‣ Expand and consolidate production capacity
‣ Increase efficiencies to achieve $30-35M in annual cost savings
After the announcement of the optimization program, capital expenditures doubled over the next two years in order to fund the program. Yet, these investments came at an inopportune time as the company’s cash flow from operations dropped significantly from $100mm in 2018 to negative -$100mm in 2020 (shown on the graph below).
Cash Flow from Operations (Rolling LTM basis)
In addition to a lack of operating cash flow, the company continued to repurchase stock and pay a dividend during this period. As a result, the company’s total debt obligations soared to a new high of $723M.
Total Debt vs EBITDA / Debt
At the start of this year, the company announced a “Business Repositioning” plan which set to:
‣ Continue improvement of its cost structure and restore margins
‣ Reduce required capital expenditures
‣ Focus on commercial Vanguard engines and batteries for growth
‣ Divest the turf business and use the proceeds to pay down debt in an effort to reduce leverage and interest expense
While this plan may help restore the company to profitability, investors have yet to see any benefits from the prior optimization program announced in 2018.
Dealing with the 2020 maturity
J.P. Morgan was retained to advise Briggs and Stratton on a possible divestiture of its turf businesses as well as debt refinancing. Management expected a possible divestiture to generate enough proceeds to pay off the $195M Senior Notes along with some of its ABL facility.
With no announcement of possible suitors or new capital, the senior notes traded down to around 30% of face value. When its June 15th payment to bondholders came due, the company elected to use the 30-day grace period to discuss its options with lenders.
BGG 6.875% due 12/2020 Senior Notes
The same day as the skipped payment, the company entered into an amended credit agreement with its secured lenders. By allowing secured lenders to increase the cost of borrowing, the company received some additional flexibility in raising junior debt or completing a sale-leaseback. However, many investors and analysts believe that this won’t be enough to avoid bankruptcy.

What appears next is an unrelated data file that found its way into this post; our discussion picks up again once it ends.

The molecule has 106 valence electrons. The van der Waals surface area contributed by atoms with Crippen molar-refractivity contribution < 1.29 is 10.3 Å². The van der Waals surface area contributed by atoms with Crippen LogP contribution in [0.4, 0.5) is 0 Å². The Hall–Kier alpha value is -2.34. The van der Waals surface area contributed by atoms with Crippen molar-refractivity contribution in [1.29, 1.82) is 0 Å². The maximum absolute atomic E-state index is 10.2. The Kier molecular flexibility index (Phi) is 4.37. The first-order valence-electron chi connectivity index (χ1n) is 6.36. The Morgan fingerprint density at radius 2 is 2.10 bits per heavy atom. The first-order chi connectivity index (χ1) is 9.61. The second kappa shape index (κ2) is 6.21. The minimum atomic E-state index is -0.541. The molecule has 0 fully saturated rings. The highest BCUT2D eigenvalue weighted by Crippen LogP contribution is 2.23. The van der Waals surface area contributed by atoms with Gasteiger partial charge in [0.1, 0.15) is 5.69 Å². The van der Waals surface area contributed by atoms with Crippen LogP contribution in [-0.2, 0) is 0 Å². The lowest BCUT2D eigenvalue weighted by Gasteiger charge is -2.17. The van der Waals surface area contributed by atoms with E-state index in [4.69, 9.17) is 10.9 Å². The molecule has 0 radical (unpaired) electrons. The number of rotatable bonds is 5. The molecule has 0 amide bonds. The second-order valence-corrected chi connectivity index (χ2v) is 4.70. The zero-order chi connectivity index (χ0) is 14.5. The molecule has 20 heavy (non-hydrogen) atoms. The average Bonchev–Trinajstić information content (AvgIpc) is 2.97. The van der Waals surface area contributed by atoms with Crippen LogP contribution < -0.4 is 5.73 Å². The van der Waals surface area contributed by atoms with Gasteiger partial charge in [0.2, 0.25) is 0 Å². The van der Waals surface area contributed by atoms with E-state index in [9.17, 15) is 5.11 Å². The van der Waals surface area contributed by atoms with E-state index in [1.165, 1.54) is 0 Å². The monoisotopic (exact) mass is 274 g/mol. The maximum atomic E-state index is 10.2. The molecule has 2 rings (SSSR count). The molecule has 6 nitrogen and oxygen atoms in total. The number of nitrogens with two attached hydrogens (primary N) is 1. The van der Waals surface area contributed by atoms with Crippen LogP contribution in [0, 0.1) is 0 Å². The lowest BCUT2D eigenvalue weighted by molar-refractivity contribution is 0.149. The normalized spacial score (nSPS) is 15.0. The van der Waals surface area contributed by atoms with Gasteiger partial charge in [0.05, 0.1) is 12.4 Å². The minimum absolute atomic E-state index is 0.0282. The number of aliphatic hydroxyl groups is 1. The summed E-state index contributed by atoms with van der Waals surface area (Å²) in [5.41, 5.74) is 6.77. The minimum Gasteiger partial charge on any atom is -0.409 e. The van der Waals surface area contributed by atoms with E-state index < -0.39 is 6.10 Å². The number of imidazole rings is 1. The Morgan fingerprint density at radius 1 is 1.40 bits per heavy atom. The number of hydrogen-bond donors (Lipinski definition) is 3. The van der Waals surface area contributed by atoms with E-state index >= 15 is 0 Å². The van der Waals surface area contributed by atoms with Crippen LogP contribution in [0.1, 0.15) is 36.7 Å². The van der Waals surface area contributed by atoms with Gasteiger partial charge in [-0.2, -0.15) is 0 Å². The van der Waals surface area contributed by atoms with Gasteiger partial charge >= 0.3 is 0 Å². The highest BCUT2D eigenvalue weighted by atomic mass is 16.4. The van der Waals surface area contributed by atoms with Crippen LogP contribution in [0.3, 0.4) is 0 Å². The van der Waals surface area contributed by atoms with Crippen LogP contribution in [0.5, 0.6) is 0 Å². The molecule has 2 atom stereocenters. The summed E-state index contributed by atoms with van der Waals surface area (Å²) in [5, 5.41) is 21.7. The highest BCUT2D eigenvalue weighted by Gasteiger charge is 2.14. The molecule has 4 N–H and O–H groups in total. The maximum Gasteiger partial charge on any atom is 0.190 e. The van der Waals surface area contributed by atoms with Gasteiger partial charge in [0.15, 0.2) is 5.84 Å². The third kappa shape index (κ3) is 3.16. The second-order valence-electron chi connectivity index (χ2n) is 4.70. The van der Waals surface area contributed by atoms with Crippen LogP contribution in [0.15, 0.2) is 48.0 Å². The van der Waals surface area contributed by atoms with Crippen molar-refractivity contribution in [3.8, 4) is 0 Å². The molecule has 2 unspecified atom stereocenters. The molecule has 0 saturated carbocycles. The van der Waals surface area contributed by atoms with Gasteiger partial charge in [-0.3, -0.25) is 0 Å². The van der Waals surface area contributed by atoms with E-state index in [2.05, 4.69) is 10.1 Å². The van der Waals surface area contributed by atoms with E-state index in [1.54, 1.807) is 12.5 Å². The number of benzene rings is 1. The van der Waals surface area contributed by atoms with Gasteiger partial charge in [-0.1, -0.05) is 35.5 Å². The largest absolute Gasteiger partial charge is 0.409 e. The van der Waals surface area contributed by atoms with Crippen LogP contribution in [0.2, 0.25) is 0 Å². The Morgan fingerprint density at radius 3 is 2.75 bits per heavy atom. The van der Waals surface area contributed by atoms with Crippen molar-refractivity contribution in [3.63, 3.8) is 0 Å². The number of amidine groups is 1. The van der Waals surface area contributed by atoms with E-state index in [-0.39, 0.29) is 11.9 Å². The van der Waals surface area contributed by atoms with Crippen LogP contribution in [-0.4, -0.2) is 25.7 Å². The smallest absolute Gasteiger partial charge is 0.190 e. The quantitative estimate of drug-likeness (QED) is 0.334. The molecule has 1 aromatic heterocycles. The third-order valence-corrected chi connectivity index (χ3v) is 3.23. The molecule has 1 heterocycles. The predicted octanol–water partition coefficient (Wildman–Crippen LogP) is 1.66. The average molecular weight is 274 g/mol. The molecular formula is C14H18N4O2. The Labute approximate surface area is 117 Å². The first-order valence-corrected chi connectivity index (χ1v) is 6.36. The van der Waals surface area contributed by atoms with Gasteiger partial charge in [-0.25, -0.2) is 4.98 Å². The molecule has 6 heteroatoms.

It was also disclosed, the company had $61.9M available on their ABL facility under the new credit agreement, as of June 12.
Capital Structure as of Today
If the company was to file bankruptcy. The expected amount of DIP financing needed would be approximately $50M – $150M, depending on its seasonable cash needs.
Lets assume a simple restructuring to analyze the possible value of the company:
‣ $80M DIP converted into secured debt upon emergence from bankruptcy
‣ New ABL Facility capacity of $400M with ~$100M undrawn
‣ Senior notes fully converted into new 95% equity with management owning 5%
‣ Old equity will be eliminated or wiped out.
‣ Company does not even up divesting the turf business
If the company’s optimization and repositioning initiatives pay off, analysts believe EBITDA can recover to the $65-$100M range in the next 2 years.
Based on historical EV/EBITDA multiples of 6.0x – 8.0x, a reorganized company could be valued anywhere between $390M and $800M. Under this scenario, the senior notes would be fully recovered just under $600M valuation (enterprise value).
EBITDA LTM vs Estimates
EV/EBITDA Multiple before 2018-2020 Problems
Using the mentioned assumptions above alongside the valuation range. The table below shows the recovery value in bond points for the Senior Notes. The recovery comes from the $195M Senior Notes converting into approximately 95% of the total shares outstanding.
Post Reorg Valuation for BGG 6.875% Holders
When analyzing any potential distressed reorganized situation, many things need to be taken into consideration and assumptions need to be made. Assuming things go well, it seems that owning the senior notes provides investors with numerous outs or ways of realizing upside value.
However, investors need to take into consideration the fact that management hasn’t been able to execute on its turnaround plans over the past two years. It will be interesting to see if and how they can keep this 112 year old business running or if the engine will eventually burn out.